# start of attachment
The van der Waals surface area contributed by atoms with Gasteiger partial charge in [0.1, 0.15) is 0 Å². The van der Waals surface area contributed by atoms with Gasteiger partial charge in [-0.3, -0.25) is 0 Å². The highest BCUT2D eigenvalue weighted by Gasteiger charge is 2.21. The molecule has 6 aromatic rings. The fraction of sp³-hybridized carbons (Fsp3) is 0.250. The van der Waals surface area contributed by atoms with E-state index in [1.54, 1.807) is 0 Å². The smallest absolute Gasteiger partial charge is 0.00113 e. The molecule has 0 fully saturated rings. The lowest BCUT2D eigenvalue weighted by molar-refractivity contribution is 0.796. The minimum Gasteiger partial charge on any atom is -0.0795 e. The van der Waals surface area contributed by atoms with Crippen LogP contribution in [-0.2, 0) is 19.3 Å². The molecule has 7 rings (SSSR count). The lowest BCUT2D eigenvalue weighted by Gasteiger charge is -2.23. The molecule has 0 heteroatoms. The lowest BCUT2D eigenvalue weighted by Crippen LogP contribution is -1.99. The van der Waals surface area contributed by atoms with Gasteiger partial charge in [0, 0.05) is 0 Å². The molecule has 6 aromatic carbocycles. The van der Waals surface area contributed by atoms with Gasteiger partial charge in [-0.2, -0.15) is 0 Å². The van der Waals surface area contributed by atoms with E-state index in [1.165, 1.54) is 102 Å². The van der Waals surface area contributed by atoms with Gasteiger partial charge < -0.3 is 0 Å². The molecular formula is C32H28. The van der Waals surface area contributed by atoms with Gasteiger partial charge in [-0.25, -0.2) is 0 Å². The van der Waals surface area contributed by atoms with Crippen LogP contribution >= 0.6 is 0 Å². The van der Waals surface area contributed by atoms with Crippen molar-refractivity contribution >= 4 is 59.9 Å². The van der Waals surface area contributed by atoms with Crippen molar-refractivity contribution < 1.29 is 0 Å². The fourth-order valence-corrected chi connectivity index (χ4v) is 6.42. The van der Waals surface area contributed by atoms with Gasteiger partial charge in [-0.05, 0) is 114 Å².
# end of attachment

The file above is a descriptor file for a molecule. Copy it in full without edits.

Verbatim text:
The van der Waals surface area contributed by atoms with Gasteiger partial charge in [0.1, 0.15) is 0 Å². The van der Waals surface area contributed by atoms with Gasteiger partial charge in [-0.3, -0.25) is 0 Å². The highest BCUT2D eigenvalue weighted by Gasteiger charge is 2.21. The molecule has 6 aromatic rings. The fraction of sp³-hybridized carbons (Fsp3) is 0.250. The van der Waals surface area contributed by atoms with E-state index in [1.54, 1.807) is 0 Å². The smallest absolute Gasteiger partial charge is 0.00113 e. The molecule has 0 fully saturated rings. The lowest BCUT2D eigenvalue weighted by molar-refractivity contribution is 0.796. The minimum Gasteiger partial charge on any atom is -0.0795 e. The van der Waals surface area contributed by atoms with Crippen LogP contribution in [-0.2, 0) is 19.3 Å². The molecule has 7 rings (SSSR count). The lowest BCUT2D eigenvalue weighted by Gasteiger charge is -2.23. The molecule has 0 heteroatoms. The lowest BCUT2D eigenvalue weighted by Crippen LogP contribution is -1.99. The van der Waals surface area contributed by atoms with Gasteiger partial charge in [0, 0.05) is 0 Å². The molecule has 6 aromatic carbocycles. The van der Waals surface area contributed by atoms with Gasteiger partial charge in [-0.2, -0.15) is 0 Å². The van der Waals surface area contributed by atoms with E-state index in [1.165, 1.54) is 102 Å². The van der Waals surface area contributed by atoms with Gasteiger partial charge < -0.3 is 0 Å². The molecular formula is C32H28. The van der Waals surface area contributed by atoms with Gasteiger partial charge in [-0.25, -0.2) is 0 Å². The van der Waals surface area contributed by atoms with Crippen LogP contribution >= 0.6 is 0 Å². The van der Waals surface area contributed by atoms with Crippen molar-refractivity contribution >= 4 is 59.9 Å². The van der Waals surface area contributed by atoms with Crippen molar-refractivity contribution < 1.29 is 0 Å². The fourth-order valence-corrected chi connectivity index (χ4v) is 6.42. The van der Waals surface area contributed by atoms with Gasteiger partial charge in [-0.05, 0) is 114 Å².